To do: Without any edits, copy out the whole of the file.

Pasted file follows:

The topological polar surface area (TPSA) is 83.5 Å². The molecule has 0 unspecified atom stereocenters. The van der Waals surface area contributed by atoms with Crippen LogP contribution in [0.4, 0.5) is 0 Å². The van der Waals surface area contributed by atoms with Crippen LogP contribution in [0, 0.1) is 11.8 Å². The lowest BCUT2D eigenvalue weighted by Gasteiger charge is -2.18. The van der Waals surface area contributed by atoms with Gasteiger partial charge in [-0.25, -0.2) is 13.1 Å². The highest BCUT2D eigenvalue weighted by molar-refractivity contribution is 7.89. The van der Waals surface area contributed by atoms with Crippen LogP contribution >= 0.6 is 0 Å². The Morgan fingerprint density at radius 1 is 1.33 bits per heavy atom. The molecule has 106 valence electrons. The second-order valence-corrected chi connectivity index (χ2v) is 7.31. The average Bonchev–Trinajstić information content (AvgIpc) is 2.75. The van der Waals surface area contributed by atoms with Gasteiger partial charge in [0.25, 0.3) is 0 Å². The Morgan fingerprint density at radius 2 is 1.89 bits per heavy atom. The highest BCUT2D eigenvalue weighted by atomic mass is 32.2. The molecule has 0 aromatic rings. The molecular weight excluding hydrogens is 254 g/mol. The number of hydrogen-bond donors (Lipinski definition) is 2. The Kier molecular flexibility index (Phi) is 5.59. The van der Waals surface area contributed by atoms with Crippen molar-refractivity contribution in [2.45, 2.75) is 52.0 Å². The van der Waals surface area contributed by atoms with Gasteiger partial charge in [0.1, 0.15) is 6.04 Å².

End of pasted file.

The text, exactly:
The topological polar surface area (TPSA) is 83.5 Å². The molecule has 0 unspecified atom stereocenters. The van der Waals surface area contributed by atoms with Crippen LogP contribution in [0.4, 0.5) is 0 Å². The van der Waals surface area contributed by atoms with Crippen LogP contribution in [0, 0.1) is 11.8 Å². The lowest BCUT2D eigenvalue weighted by Gasteiger charge is -2.18. The van der Waals surface area contributed by atoms with Gasteiger partial charge in [-0.25, -0.2) is 13.1 Å². The highest BCUT2D eigenvalue weighted by molar-refractivity contribution is 7.89. The van der Waals surface area contributed by atoms with Crippen LogP contribution >= 0.6 is 0 Å². The Morgan fingerprint density at radius 1 is 1.33 bits per heavy atom. The molecule has 106 valence electrons. The second-order valence-corrected chi connectivity index (χ2v) is 7.31. The average Bonchev–Trinajstić information content (AvgIpc) is 2.75. The van der Waals surface area contributed by atoms with Gasteiger partial charge in [0.25, 0.3) is 0 Å². The Morgan fingerprint density at radius 2 is 1.89 bits per heavy atom. The highest BCUT2D eigenvalue weighted by atomic mass is 32.2. The molecule has 0 aromatic rings. The molecular weight excluding hydrogens is 254 g/mol. The number of hydrogen-bond donors (Lipinski definition) is 2. The Kier molecular flexibility index (Phi) is 5.59. The van der Waals surface area contributed by atoms with Crippen molar-refractivity contribution in [2.45, 2.75) is 52.0 Å². The van der Waals surface area contributed by atoms with Gasteiger partial charge in [0.1, 0.15) is 6.04 Å².